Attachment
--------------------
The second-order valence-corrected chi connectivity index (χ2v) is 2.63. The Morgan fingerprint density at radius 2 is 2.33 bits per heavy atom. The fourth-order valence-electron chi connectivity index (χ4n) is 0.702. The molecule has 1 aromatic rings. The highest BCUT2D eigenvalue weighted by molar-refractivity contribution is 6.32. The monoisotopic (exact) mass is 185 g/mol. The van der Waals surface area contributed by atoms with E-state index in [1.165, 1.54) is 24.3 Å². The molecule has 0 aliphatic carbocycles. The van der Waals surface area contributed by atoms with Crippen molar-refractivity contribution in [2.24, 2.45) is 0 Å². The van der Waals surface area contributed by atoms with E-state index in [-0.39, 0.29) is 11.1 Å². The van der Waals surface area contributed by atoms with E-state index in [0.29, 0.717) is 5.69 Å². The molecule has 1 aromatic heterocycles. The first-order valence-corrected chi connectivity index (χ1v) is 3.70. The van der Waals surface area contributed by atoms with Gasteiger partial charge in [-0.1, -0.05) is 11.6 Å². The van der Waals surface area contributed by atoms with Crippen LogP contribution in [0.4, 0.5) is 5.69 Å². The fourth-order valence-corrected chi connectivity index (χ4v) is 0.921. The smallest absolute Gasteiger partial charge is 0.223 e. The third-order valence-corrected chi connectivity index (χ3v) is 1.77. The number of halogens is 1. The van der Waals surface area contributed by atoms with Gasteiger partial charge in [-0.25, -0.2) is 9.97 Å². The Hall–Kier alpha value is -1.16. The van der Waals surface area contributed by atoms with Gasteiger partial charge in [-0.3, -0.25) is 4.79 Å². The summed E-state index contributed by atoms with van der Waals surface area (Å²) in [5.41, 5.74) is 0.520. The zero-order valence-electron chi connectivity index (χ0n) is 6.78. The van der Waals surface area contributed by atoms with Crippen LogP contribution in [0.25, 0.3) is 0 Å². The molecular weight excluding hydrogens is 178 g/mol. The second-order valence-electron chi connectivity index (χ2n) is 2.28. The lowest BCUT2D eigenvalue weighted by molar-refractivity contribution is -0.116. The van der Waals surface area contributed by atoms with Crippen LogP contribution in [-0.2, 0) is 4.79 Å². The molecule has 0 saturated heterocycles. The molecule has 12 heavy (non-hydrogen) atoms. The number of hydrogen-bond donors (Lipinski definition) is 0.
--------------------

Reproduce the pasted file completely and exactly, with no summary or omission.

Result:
The second-order valence-corrected chi connectivity index (χ2v) is 2.63. The Morgan fingerprint density at radius 2 is 2.33 bits per heavy atom. The fourth-order valence-electron chi connectivity index (χ4n) is 0.702. The molecule has 1 aromatic rings. The highest BCUT2D eigenvalue weighted by molar-refractivity contribution is 6.32. The monoisotopic (exact) mass is 185 g/mol. The van der Waals surface area contributed by atoms with E-state index in [1.165, 1.54) is 24.3 Å². The molecule has 0 aliphatic carbocycles. The van der Waals surface area contributed by atoms with Crippen molar-refractivity contribution in [2.24, 2.45) is 0 Å². The van der Waals surface area contributed by atoms with E-state index in [-0.39, 0.29) is 11.1 Å². The van der Waals surface area contributed by atoms with E-state index in [0.29, 0.717) is 5.69 Å². The molecule has 1 aromatic heterocycles. The first-order valence-corrected chi connectivity index (χ1v) is 3.70. The van der Waals surface area contributed by atoms with Gasteiger partial charge in [-0.1, -0.05) is 11.6 Å². The van der Waals surface area contributed by atoms with Crippen LogP contribution in [0.4, 0.5) is 5.69 Å². The fourth-order valence-corrected chi connectivity index (χ4v) is 0.921. The smallest absolute Gasteiger partial charge is 0.223 e. The third-order valence-corrected chi connectivity index (χ3v) is 1.77. The number of halogens is 1. The van der Waals surface area contributed by atoms with Gasteiger partial charge in [-0.25, -0.2) is 9.97 Å². The Hall–Kier alpha value is -1.16. The van der Waals surface area contributed by atoms with Gasteiger partial charge in [-0.3, -0.25) is 4.79 Å². The summed E-state index contributed by atoms with van der Waals surface area (Å²) in [5.41, 5.74) is 0.520. The zero-order valence-electron chi connectivity index (χ0n) is 6.78. The van der Waals surface area contributed by atoms with Crippen LogP contribution in [0.25, 0.3) is 0 Å². The molecular weight excluding hydrogens is 178 g/mol. The second-order valence-electron chi connectivity index (χ2n) is 2.28. The lowest BCUT2D eigenvalue weighted by molar-refractivity contribution is -0.116. The van der Waals surface area contributed by atoms with Crippen LogP contribution in [-0.2, 0) is 4.79 Å². The molecule has 0 saturated heterocycles. The molecule has 12 heavy (non-hydrogen) atoms. The number of hydrogen-bond donors (Lipinski definition) is 0.